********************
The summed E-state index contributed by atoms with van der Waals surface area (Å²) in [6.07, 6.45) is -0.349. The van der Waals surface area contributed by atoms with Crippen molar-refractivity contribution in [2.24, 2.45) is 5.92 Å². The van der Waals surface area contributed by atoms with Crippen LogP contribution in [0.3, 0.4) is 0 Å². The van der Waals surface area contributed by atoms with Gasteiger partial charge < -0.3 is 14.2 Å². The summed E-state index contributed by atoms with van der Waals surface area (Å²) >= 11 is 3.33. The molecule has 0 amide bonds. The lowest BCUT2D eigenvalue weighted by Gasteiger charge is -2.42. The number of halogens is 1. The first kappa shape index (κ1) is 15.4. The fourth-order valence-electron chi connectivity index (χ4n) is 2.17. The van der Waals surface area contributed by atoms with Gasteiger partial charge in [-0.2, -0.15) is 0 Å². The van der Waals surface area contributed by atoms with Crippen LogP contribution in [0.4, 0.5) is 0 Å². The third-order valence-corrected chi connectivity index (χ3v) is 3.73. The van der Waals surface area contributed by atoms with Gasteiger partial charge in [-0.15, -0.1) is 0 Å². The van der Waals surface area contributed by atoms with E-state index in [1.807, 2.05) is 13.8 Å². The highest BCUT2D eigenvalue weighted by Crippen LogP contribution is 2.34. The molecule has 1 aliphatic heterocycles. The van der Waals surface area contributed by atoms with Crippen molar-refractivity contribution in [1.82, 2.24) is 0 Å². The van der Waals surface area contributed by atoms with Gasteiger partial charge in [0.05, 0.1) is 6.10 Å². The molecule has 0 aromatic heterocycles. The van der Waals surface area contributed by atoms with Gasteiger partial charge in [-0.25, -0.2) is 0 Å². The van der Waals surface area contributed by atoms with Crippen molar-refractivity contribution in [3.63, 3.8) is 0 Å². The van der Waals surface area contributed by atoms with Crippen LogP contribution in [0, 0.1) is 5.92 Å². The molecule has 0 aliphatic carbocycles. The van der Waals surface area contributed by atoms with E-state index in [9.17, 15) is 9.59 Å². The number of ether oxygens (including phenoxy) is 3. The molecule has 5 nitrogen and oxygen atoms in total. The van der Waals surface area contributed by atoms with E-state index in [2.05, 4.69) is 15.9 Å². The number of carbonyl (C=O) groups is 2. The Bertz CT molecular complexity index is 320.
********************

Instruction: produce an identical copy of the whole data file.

The summed E-state index contributed by atoms with van der Waals surface area (Å²) in [6.07, 6.45) is -0.349. The van der Waals surface area contributed by atoms with Crippen molar-refractivity contribution in [2.24, 2.45) is 5.92 Å². The van der Waals surface area contributed by atoms with Crippen LogP contribution in [0.3, 0.4) is 0 Å². The van der Waals surface area contributed by atoms with Gasteiger partial charge < -0.3 is 14.2 Å². The summed E-state index contributed by atoms with van der Waals surface area (Å²) >= 11 is 3.33. The molecule has 0 amide bonds. The lowest BCUT2D eigenvalue weighted by Gasteiger charge is -2.42. The number of halogens is 1. The first kappa shape index (κ1) is 15.4. The fourth-order valence-electron chi connectivity index (χ4n) is 2.17. The van der Waals surface area contributed by atoms with Gasteiger partial charge in [-0.2, -0.15) is 0 Å². The van der Waals surface area contributed by atoms with Crippen LogP contribution in [0.4, 0.5) is 0 Å². The third-order valence-corrected chi connectivity index (χ3v) is 3.73. The van der Waals surface area contributed by atoms with Gasteiger partial charge in [-0.15, -0.1) is 0 Å². The van der Waals surface area contributed by atoms with E-state index in [1.807, 2.05) is 13.8 Å². The highest BCUT2D eigenvalue weighted by Crippen LogP contribution is 2.34. The molecule has 1 aliphatic heterocycles. The van der Waals surface area contributed by atoms with Crippen molar-refractivity contribution in [1.82, 2.24) is 0 Å². The van der Waals surface area contributed by atoms with Gasteiger partial charge in [0.05, 0.1) is 6.10 Å². The molecule has 0 aromatic heterocycles. The van der Waals surface area contributed by atoms with Gasteiger partial charge in [-0.25, -0.2) is 0 Å². The van der Waals surface area contributed by atoms with Crippen molar-refractivity contribution in [3.63, 3.8) is 0 Å². The van der Waals surface area contributed by atoms with Crippen LogP contribution in [0, 0.1) is 5.92 Å². The molecule has 0 aliphatic carbocycles. The van der Waals surface area contributed by atoms with E-state index in [9.17, 15) is 9.59 Å². The number of ether oxygens (including phenoxy) is 3. The molecule has 5 nitrogen and oxygen atoms in total. The van der Waals surface area contributed by atoms with E-state index in [2.05, 4.69) is 15.9 Å². The number of carbonyl (C=O) groups is 2. The Bertz CT molecular complexity index is 320.